The Walking Dead
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No consensus yet.
All Critics (13)
| Top Critics (3)
| Fresh (10)
| Rotten (3)
[A] histrionic and slightly shambolic comedy of manners and morals.
It might have been nastier in the hands of a less experienced director but Genovese handles it with delicacy. They might all be liars, but who's going to throw the first stone?
An unsubtle chat fest stocked with immature characters ...
Perfect Strangers is a fiasco. [Full review in Spanish]
A tragicomedy full of truly hilarious moments, a well-acted film that manages to develop an interesting premise very intelligently during at least the first sixty minutes of footage. [Full review in Spanish]
The actors are relaxed and self assured, and there are some classic farce situations that morph into something more dramatic.
It skates by on very professional performances and a smattering of revelations that manage to subvert our expectations by about ten percent.
The acting is first-rate, as is the script. The melodramatic music is less so.
Movies set in one location can sometimes drag, but this one never does, thanks to strong characters, amusing twists and sharp dialogue.
The delicious promise is that this dinner party will be a feast for the audience, a series of embarrassing revelations which are entertaining if you are in your comfy cinema seat, but traumatic if you are at the table
Relationships falter and friendships are shredded in this techno-relevant Italian comedy of errors in which the mobile phone is revealed to be 'the black box of our lives'
A relationship parable for the digital age, Perfect Strangers pits our deceitful natures against our dependence on smartphones, to mostly engaging effect.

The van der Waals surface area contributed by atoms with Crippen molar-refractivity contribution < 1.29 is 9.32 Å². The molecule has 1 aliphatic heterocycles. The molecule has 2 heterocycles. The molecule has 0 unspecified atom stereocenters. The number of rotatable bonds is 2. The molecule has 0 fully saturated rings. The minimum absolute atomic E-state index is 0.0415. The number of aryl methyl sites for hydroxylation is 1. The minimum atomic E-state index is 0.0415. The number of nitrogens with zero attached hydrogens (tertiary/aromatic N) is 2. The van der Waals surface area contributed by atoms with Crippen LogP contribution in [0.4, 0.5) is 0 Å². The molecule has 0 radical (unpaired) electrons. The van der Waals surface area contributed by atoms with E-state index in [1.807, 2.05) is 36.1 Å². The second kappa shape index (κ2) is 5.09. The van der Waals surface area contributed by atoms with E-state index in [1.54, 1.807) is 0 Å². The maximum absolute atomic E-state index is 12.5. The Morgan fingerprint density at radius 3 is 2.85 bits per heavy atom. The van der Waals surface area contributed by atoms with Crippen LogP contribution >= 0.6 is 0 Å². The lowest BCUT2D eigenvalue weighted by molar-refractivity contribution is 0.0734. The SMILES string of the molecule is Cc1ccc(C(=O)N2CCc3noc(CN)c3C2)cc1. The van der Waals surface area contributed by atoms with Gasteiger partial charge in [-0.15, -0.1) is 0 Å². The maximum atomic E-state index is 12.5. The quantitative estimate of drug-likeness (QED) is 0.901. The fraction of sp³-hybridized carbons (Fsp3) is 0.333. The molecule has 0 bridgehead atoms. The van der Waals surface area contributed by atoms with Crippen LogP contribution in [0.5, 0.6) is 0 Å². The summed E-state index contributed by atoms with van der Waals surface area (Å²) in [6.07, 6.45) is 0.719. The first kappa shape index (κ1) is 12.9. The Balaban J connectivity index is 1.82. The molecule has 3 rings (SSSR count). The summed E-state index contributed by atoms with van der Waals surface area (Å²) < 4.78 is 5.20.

This looks at first like a Bergman-style analysis of relationships, the characters forced claustrophobically together until the truth is out. But it belongs in a stream of Italian films that seem to apologise for questioning traditional concepts of marriage, gender, sexuality and family. Despite an efficient script and quality acting, it is forced, and has its eye to an invisible censor. It is saying 'Oh, I am so shocked', but no modern, first world viewer can be greatly surprised at what happens. The male characters consist of three heroes, their faults forgivable, plus an attractive anti-hero. You could see in these men a religious theme of the holy trinity plus the devil. But it never cuts unflinchingly deep as Bergman would have done; for example, is it really saying that God or Christ could be gay? The women are fallen, made ridiculous, or heart-broken; they end up diminished, and not powerful at all: compare Autumn Sonata, Scenes from a Marriage, or Persona; or the biblical stories of women. The screenplay dodges direct accusation by giving equal time and space to all of the characters, and placing them more or less symmetrically. It is an intellectual exercise, good to look at, with clever twists, like a competent, allegorical painting. There is little involvement for the audience; without an emotional dénouement the ending was a problem, and it resorts to a glib device. Along the way, cut-and-paste pictures of an impossibly huge moon are a hilarious pointer to the film's problems with sincerity - watch for the unmoving clouds. Perhaps this show is telling us where modern Italy is at; or where someone thinks it should be, laced with generous doses of guilt. Maybe it holds up a documentary mirror to bourgeois society more generally. Maybe it is saying to mind your morals in the age of social media. If you are not too bothered about intellectual honesty, or about being fed a subliminal religious or moral lesson nodding to conservative authority, then you can sit back through this like a good soap, and chuckle and tisk your way along at the self-inflicted tribulations of a group of well-off people, all of it presented in a lush interior, or classically handsome streets, and delivered with the inimitable Italian talent for style.
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